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U.S. Department of Health and Human Services

Inspections, Compliance, Enforcement, and Criminal Investigations

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Gro-Lan Farms 10/17/11

  

Department of Health and Human Services' logoDepartment of Health and Human Services

Public Health Service
Food and Drug Administration
 

Philadelphia District
900 U.S. Customhouse
2nd and Chestnut Streets
Philadelphia, PA 19106
Telephone: 215-597-4390 

WARNING LETTER
12-PHI-02

CERTIFIED MAIL
RETURN RECEIPT REQUESTED


October 17, 2011

Jay E. Grove, Co-owner
Gro-Lan Farms
115 Clearfield Road
Shippensburg, PA  17257

Dear Mr. Grove:

On April 12, 2011, the U.S. Food and Drug Administration (FDA) conducted an investigation of your dairy farm operation located at 115 Clearfield Road, Shippensburg, PA. This letter notifies you of the violations of the Federal Food, Drug, and Cosmetic Act (the FD&C Act) that we found during our investigation of your operation. You can find the FD&C Act and its associated regulations on the Internet through links on FDA’s web page at www.fda.gov

We found that you offered for sale two animals for slaughter as food that was adulterated. Under section 402(a)(2)(C)(ii) of the FD&C Act, 21 U.S.C. § 342(a)(2)(C)(ii), a food is deemed to be adulterated if it bears or contains a new animal drug that is unsafe under section 512 of the FD&C Act, 21 U.S.C. § 360b. Further, under section 402(a)(4) of the FD&C Act, 21 U.S.C. § 342(a)(4), a food is deemed to be adulterated if it has been held under insanitary conditions whereby it may have been rendered injurious to health.

Specifically, our investigation revealed that on or about October 28, 2010, you sold a bob veal calf, identified with back tag (b)(4) for slaughter as food. On or about October 29, 2010, (b)(4), slaughtered this animal. United States Department of Agriculture, Food Safety and Inspection Service (USDA/FSIS), analysis of tissue samples collected from this animal identified the presence of Gentamicin in the kidney tissue. FDA has not established a tolerance for residues of Gentamicin in the edible tissues of veal calves. In addition, our investigation revealed that on or about December 9, 2010, you sold a bob veal calf, identified with back tag (b)(4) for slaughter as food. On or about December 10, 2010, (b)(4), slaughtered this animal. United States Department of Agriculture, Food Safety and Inspection Service (USDA/FSIS) analysis of tissue samples collected from this animal identified the presence of 2.97 parts per million (ppm) of Flunixin in the liver tissue.  FDA has established a tolerance of 0.125 ppm for residues of Flunixin in the liver of cattle as codified in Title 21, Code of Federal Regulations C.F.R.), 556.286(b)(1)(i) (21 C.F.R. 556.286(b)(1)(i)). The presence of these drugs in edible tissues from these animals in these amounts causes the food to be adulterated within the meaning of section 402(a)(2)(C)(ii) of the FD&C Act, 21 U.S.C. § 342(a)(2)(C)(ii).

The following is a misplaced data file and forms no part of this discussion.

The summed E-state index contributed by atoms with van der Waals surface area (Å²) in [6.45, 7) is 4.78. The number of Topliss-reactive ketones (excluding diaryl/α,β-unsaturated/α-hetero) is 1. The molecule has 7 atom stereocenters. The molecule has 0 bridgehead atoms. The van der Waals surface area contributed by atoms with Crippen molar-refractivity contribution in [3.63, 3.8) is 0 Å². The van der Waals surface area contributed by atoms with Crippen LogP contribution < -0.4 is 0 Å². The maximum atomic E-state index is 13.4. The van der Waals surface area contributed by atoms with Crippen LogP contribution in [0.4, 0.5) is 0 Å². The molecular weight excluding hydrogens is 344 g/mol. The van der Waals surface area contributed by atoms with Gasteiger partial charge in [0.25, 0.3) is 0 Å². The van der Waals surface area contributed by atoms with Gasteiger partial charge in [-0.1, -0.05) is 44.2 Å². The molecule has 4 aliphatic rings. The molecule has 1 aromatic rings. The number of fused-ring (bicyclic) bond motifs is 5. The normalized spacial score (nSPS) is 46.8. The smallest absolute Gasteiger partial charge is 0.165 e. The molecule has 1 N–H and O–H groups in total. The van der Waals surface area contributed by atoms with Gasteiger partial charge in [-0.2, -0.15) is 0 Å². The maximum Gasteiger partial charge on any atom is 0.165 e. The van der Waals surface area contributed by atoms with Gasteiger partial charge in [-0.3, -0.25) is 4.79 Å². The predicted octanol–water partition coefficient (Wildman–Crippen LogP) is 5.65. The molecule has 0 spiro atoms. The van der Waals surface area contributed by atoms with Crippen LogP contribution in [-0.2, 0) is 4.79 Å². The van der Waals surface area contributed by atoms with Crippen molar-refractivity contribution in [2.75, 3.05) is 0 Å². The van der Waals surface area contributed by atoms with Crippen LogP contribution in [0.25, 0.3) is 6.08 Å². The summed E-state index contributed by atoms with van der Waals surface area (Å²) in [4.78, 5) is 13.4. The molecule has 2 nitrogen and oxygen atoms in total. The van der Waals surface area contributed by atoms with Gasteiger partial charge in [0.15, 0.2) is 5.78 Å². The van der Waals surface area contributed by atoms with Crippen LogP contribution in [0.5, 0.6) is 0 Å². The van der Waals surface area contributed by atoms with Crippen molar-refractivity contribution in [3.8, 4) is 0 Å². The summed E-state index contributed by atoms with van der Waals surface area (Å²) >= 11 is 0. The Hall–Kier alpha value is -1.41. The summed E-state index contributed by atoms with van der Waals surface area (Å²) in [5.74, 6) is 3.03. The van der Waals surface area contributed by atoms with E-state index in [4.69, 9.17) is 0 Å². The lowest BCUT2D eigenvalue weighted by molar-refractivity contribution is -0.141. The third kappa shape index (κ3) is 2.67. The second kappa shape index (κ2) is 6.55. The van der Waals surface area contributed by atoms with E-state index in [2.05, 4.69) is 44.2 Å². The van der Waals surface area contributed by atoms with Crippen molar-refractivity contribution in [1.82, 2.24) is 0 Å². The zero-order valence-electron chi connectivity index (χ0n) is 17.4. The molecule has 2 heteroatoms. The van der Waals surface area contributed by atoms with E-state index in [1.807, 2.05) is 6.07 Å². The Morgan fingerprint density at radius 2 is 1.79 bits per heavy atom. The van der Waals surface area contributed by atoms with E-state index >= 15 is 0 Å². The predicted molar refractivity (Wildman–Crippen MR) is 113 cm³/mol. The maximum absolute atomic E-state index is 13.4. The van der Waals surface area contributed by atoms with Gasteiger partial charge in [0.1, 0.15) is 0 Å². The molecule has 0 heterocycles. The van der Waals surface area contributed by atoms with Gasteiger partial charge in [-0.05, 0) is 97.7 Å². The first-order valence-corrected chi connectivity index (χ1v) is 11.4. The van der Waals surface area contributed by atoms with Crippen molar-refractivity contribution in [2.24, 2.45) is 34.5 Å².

Our investigation also found that you hold animals under conditions that are so inadequate that medicated animals bearing potentially harmful drug residues are likely to enter the food supply. For example, you failed to maintain complete treatment records. Food from animals held under such conditions is adulterated within the meaning of section 402(a)(4) of the FD&C Act, 21 U.S.C. § 342(a)(4).

The above is not intended to be an all-inclusive list of violations. As a producer of animals offered for use as food, you are responsible for ensuring that your overall operation and the food you distribute is in compliance with the law.

You should take prompt action to correct the violations described in this letter and to establish procedures to ensure that these violations do not recur. Failure to do so may result in regulatory action without further notice such as seizure and/or injunction. 

We acknowledge that you are in the process of implementing changes to the medical treatment records for your animals. However, we do not have enough information to allow FDA to evaluate whether the referenced corrective actions are adequate.

You should notify this office in writing of the steps you have taken to bring your firm into compliance with the law within fifteen (15) working days of receiving this letter. Your response should include each step that has been taken or will be taken to correct the violations and prevent their recurrence. If corrective action cannot be completed within fifteen (15) working days of receiving this letter, state the reason for the delay and the time frame within which the corrections will be completed.  Please include copies of any available documentation demonstrating that corrections have been made.

Your written response should be sent to Robin M. Rivers, Compliance Officer, U.S. Food and Drug Administration, 900 U.S. Customhouse, 200 Chestnut Street, Philadelphia, Pennsylvania 19106. If you have any questions about this letter, please contact Ms. Rivers at (215) 717-3076 or e-mail at robin.rivers@fda.hhs.gov.

Sincerely,

/s/

Kirk D. Sooter
District Director
Philadelphia District